Published by: Walker Books (1st October 2015)
My Sunday best this week is not a novel; instead, it’s a Homeric retelling by a renowned author, given yet more depth and meaning by superlative illustration.
Most kids who like reading delve at some point into the realms of Greek mythology; for the enduring popularity of the Graeco-Roman pantheon, you only have to look at Rick Riordan’s best-selling Percy Jackson series, featuring half-human kids with Olympian parentage and astonishing powers, as well as the library-loads of anthologies by luminaries such as Geraldine McCaughrean. The Odyssey, with its variegated cast of monsters and marvels and its sly, indomitable hero, has frequently been retold for children, too (I remember a highly dubious televised version shown at primary school, which, at the time, I adored). But the Iliad, full of bloodshed, anger, and the gulf between men and gods, is a trickier proposition.
To me, Gillian Cross’ Iliad achieves the near-impossible; it conveys the complexities of mortal and immortal motivation within this great poem of glory and death in a clear, direct and memorable register, simple enough for children and sophisticated enough for classically-minded adults. And Neil Packer’s images, full of helmeted heads, towering gods and twining, interwoven Greek script, are breath-taking. The figures’ distorted scale gives the impression (wholly fitting to the source text) that the camera has ‘zoomed in’ on a significant moment on the battlefield, or that the disproportionate gods have taken a casual hand in the affairs of men. Packer’s black ships, his showers of spears, his flattened, twisting heroes and his colour scheme all suggest that the most vivid of black-figure pottery has come to life, transporting the reader deep into the rich, precarious world of the epic.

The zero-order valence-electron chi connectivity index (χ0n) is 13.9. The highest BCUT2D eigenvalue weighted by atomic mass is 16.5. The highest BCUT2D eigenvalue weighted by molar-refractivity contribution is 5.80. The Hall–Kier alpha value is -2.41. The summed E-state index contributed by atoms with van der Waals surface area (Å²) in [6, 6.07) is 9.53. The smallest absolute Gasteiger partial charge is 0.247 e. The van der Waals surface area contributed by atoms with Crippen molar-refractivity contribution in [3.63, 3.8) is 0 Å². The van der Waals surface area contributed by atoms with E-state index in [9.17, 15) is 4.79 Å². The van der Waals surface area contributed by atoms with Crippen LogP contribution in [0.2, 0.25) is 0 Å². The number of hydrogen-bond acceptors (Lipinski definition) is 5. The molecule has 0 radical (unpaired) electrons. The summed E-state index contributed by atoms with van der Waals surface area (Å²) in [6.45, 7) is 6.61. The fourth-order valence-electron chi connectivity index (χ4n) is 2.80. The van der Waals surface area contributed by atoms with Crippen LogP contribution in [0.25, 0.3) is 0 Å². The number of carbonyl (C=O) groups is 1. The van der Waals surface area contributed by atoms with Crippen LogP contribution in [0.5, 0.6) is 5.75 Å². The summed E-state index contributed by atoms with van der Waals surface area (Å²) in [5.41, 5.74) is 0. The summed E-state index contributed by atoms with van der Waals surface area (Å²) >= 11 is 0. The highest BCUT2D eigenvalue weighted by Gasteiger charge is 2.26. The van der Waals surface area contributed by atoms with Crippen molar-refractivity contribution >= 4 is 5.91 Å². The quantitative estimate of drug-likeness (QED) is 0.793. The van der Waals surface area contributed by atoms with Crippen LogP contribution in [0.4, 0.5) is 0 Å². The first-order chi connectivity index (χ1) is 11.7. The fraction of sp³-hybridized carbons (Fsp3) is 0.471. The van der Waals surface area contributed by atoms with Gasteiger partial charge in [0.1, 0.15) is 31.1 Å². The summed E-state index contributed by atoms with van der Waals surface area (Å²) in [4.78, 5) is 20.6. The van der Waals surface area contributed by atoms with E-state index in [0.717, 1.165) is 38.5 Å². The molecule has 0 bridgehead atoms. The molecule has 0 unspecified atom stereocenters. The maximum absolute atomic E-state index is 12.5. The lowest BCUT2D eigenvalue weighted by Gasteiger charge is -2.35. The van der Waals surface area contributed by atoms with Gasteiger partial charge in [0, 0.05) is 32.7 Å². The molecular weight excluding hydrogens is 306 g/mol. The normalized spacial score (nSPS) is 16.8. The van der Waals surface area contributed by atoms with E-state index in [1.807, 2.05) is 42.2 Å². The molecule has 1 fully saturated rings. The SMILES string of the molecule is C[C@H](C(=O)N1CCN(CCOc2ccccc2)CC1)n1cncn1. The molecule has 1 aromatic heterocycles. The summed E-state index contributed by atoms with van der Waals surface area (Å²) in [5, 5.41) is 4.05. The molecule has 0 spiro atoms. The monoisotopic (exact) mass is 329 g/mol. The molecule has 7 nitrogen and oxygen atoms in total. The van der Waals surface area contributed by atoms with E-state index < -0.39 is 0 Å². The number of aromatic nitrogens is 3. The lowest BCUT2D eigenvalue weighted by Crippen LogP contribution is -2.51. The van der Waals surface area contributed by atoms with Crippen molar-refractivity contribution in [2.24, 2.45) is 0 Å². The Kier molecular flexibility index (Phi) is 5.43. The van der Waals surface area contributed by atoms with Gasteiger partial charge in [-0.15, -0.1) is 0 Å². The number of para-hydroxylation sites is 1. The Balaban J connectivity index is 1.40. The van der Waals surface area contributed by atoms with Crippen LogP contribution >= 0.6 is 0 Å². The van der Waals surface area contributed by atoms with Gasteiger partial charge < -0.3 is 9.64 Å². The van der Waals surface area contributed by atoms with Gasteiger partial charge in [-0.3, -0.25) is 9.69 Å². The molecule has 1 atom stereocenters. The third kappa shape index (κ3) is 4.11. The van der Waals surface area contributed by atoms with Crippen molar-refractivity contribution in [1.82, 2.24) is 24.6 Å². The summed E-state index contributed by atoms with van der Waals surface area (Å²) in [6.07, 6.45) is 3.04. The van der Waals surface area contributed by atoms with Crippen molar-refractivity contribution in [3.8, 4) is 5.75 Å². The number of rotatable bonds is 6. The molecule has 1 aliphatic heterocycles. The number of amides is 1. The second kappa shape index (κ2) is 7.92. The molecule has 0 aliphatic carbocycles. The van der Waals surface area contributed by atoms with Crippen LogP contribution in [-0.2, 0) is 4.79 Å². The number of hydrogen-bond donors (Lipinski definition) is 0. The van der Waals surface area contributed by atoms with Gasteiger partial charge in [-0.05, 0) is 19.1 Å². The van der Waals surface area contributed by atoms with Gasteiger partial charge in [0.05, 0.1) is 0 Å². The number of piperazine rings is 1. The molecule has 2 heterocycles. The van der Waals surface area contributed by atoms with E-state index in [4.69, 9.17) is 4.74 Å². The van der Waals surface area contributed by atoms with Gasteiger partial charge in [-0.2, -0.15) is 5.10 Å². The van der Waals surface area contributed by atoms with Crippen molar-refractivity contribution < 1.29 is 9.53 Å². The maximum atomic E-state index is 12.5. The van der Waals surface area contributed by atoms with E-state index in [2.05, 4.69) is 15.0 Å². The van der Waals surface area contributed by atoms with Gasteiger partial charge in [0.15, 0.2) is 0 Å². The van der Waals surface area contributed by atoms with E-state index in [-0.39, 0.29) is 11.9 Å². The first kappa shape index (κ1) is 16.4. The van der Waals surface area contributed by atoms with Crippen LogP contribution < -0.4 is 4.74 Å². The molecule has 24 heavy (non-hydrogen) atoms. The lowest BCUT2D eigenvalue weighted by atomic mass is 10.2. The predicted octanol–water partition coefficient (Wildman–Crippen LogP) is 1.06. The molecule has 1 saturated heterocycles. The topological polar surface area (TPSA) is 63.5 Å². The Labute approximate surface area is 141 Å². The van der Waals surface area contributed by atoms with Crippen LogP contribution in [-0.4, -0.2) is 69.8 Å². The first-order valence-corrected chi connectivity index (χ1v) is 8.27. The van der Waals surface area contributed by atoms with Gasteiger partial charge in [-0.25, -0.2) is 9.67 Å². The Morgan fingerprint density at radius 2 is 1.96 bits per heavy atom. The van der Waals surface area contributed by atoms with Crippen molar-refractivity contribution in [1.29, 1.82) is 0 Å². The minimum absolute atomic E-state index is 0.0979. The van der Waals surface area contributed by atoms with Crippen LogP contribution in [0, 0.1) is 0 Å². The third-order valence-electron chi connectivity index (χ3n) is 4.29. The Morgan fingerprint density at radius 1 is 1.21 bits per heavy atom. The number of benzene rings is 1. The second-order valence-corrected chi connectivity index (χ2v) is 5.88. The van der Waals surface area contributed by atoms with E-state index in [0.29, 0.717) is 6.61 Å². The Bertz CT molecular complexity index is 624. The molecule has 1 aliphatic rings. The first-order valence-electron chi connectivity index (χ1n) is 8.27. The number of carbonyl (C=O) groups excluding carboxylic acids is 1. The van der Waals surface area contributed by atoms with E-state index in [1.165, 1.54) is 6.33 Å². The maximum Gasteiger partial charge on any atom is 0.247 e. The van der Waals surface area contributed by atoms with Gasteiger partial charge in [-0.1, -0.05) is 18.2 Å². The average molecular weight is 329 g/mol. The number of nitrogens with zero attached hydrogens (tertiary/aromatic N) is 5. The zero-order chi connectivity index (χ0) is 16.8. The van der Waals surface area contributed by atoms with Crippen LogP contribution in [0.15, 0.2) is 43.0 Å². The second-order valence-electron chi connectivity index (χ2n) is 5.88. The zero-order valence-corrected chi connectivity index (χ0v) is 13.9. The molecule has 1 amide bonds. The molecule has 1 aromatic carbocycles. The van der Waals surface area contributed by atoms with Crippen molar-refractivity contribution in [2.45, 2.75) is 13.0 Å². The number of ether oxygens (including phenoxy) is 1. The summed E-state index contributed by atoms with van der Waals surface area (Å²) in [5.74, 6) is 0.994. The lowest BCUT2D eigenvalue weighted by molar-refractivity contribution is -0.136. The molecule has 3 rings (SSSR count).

Cross’ elegant prose, meanwhile, frequently has the impact of poetry:
“Looking down from high Olympus, Zeus listened to Achilles’ prayer.
And he granted half of it”
and she is adept at giving the reader the essential flavour of Homeric similes (“as loyal and savage as mountain wolves”). This gorgeous, enticing volume provides an introduction to the goddesses’ feud over the golden apple before the opening of the Iliad proper, as well as a look at what happens afterwards – Achilles’ death and the Fall of Troy – and a thought-provoking epilogue, “Is The Iliad a true story?” But the retelling of the poem itself is undoubtedly the main event. From the poignant detail of Hector’s baby son, Astyanax, who cries with fear at the sight of his father’s helmet, to the heart-breaking moment when Priam ransoms Hector’s body from his killer (“I’ve done what no other father could bear – put my lips to the hand that killed my son”), this Iliad is spare, limpid and superb – the work of two masters, equally matched.